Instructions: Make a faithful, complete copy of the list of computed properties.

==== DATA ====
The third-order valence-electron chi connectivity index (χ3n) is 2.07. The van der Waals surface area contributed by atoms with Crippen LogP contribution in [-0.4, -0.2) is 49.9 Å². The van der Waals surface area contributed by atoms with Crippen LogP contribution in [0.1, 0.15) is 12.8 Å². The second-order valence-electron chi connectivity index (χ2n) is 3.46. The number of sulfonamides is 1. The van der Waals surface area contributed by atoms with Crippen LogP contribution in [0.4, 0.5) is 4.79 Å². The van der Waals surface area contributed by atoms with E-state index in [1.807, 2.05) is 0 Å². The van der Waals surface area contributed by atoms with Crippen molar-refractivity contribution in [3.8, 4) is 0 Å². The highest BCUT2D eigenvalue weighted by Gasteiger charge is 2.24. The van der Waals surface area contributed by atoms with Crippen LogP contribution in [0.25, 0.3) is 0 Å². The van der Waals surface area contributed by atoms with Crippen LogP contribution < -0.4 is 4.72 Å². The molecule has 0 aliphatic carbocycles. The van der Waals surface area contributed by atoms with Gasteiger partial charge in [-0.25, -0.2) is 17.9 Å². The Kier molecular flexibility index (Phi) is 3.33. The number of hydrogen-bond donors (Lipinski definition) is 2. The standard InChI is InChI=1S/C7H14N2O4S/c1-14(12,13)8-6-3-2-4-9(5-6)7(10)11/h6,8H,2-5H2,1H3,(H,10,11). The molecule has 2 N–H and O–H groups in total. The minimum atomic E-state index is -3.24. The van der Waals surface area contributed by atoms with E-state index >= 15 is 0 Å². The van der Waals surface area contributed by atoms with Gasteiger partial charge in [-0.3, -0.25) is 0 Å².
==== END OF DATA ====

The third-order valence-electron chi connectivity index (χ3n) is 2.07. The van der Waals surface area contributed by atoms with Crippen LogP contribution in [-0.4, -0.2) is 49.9 Å². The van der Waals surface area contributed by atoms with Crippen LogP contribution in [0.1, 0.15) is 12.8 Å². The second-order valence-electron chi connectivity index (χ2n) is 3.46. The number of sulfonamides is 1. The van der Waals surface area contributed by atoms with Crippen LogP contribution in [0.4, 0.5) is 4.79 Å². The van der Waals surface area contributed by atoms with E-state index in [1.807, 2.05) is 0 Å². The van der Waals surface area contributed by atoms with Crippen molar-refractivity contribution in [3.8, 4) is 0 Å². The highest BCUT2D eigenvalue weighted by Gasteiger charge is 2.24. The van der Waals surface area contributed by atoms with Crippen LogP contribution in [0.25, 0.3) is 0 Å². The van der Waals surface area contributed by atoms with Crippen LogP contribution < -0.4 is 4.72 Å². The molecule has 0 aliphatic carbocycles. The van der Waals surface area contributed by atoms with Gasteiger partial charge in [-0.25, -0.2) is 17.9 Å². The Kier molecular flexibility index (Phi) is 3.33. The number of hydrogen-bond donors (Lipinski definition) is 2. The standard InChI is InChI=1S/C7H14N2O4S/c1-14(12,13)8-6-3-2-4-9(5-6)7(10)11/h6,8H,2-5H2,1H3,(H,10,11). The molecule has 2 N–H and O–H groups in total. The minimum atomic E-state index is -3.24. The van der Waals surface area contributed by atoms with E-state index >= 15 is 0 Å². The van der Waals surface area contributed by atoms with Gasteiger partial charge in [-0.3, -0.25) is 0 Å².